Demoralized as the Russian capital's protest movement may be, there are still plenty of angry people out in the hinterlands. They have less to lose than well-fed Muscovites, and president-elect Vladimir Putin has yet to figure out how to handle them.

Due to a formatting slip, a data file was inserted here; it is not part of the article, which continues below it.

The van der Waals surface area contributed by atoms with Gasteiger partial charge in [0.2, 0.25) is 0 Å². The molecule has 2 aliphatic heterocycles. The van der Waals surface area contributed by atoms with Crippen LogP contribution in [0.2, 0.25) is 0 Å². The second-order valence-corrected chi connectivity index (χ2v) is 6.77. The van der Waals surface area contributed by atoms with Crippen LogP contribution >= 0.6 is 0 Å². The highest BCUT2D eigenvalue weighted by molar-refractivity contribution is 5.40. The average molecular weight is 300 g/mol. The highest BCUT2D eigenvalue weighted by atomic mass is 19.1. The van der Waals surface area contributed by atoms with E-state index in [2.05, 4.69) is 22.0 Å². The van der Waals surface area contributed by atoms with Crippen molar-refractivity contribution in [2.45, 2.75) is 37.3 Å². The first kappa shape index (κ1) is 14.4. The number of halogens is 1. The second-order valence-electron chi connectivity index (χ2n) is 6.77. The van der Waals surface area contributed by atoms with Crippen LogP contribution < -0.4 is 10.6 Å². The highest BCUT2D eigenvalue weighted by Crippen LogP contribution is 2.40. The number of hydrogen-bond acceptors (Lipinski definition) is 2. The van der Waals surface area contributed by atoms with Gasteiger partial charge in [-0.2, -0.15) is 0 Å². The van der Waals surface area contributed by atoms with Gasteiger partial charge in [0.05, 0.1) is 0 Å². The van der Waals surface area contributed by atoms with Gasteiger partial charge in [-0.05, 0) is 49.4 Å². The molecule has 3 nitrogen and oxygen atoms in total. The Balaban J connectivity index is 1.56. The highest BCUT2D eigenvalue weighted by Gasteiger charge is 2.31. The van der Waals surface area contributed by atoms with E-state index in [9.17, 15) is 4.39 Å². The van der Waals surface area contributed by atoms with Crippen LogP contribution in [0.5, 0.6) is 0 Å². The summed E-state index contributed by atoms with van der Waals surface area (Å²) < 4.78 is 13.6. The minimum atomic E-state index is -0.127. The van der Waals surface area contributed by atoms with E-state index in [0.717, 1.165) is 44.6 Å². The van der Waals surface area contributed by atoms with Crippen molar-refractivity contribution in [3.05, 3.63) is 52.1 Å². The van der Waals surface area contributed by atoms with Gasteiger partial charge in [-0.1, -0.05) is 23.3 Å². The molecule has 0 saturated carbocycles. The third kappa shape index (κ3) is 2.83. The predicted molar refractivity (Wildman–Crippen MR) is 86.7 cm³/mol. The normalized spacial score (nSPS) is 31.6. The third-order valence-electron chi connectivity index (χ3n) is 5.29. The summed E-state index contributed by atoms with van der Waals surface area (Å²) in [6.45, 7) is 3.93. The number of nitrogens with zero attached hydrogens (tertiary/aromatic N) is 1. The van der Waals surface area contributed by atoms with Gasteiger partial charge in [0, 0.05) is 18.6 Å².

In the southern provincial capital of Astrakhan, population 520,000, a soft-spoken, bespectacled historian named Oleg Shein has emerged as the new hope of the opposition. As of this writing, he has been on hunger strike for more than a month, putting his life on the line to prove that the city's mayoral elections were stolen from him. Federal officials, including Putin, have been forced to take notice.